Winning the 47 Percent


A new Democracy Corps and Women's Voices. Women Vote Action Fund research looks at disengaged voters, Obama defectors, and unmarried women.

Single women, people of color and young people – the Rising American Electorate -- voted for change in 2008. To understand the dynamics of this election, Women’s Voices. Women Vote Action Fund and Democracy Corps engaged in a three-phase research project with a particular emphasis on disengaged voters, Obama defectors, and unmarried women.  This project included a national survey, focus groups among unmarried and married women in Fairfax, Virginia and Columbus, Ohio, and dial meter research during the first presidential debate with follow up focus groups in Denver, Colorado.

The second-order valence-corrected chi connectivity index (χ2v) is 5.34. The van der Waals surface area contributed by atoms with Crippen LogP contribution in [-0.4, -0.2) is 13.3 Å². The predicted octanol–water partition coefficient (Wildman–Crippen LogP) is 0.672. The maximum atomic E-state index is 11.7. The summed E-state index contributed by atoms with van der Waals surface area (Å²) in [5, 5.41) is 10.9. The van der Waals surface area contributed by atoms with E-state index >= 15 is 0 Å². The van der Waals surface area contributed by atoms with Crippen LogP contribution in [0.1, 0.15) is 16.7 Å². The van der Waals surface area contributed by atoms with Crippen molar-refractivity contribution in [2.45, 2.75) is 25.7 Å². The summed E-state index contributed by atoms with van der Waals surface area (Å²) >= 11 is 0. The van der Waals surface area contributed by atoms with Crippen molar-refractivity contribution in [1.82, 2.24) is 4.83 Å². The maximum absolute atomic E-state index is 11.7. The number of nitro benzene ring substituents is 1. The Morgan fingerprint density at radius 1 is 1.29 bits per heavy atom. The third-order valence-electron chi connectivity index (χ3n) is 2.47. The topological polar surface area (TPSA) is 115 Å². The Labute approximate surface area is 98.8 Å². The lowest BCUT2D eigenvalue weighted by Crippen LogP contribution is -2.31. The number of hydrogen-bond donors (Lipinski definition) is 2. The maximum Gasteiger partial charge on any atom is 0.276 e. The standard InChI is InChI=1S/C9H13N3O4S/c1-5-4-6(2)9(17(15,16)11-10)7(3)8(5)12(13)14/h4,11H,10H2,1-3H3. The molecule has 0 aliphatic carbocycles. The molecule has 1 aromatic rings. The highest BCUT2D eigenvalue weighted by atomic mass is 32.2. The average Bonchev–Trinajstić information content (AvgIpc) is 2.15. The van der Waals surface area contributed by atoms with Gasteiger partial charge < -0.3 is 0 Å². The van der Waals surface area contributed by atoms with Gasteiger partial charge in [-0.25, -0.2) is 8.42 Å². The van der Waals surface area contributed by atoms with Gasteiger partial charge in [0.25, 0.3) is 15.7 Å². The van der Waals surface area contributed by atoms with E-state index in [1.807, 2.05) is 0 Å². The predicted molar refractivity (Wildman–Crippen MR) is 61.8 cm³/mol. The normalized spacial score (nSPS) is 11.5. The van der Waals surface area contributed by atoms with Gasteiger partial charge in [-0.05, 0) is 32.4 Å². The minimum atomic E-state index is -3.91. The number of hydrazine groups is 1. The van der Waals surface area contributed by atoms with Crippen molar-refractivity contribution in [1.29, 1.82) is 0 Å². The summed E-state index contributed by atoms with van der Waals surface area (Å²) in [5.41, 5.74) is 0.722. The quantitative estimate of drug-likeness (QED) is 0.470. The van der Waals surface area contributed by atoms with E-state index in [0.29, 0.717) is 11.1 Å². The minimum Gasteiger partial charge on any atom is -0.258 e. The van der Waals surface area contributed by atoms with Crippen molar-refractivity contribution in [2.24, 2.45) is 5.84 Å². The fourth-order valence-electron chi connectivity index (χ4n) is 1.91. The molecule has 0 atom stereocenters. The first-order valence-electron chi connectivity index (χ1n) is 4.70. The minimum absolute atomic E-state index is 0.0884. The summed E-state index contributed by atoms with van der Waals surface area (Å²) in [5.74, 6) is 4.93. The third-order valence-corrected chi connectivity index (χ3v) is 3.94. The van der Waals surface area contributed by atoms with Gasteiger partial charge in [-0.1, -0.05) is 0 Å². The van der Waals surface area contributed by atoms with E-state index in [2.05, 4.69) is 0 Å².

What is clear is that unmarried women are more likely to engage and turn out when they are convinced they have a stake in the outcome of the election – and that there is a powerful argument that can be made to persuade them to show up and vote their values.

It is a pretty straightforward story.  President Obama was pushing toward his 2008 margin among the Rising American Electorate– particularly unmarried women – according to this pivotal research completed right before the first debate.  But the debate touched on none of the issues that have moved these voters.

According to this survey and focus groups, Obama can get to 2008 levels when he makes Romney own ‘the 47 percent’ and offers a robust message to make this country work for the middle class again – with more punch and choice, more values, more on the consequences of unequal power, and above all, big policy choices that go well beyond the thin rhetoric of the first debate. 

Read the full memo, frequency questionnaire, and graphs here.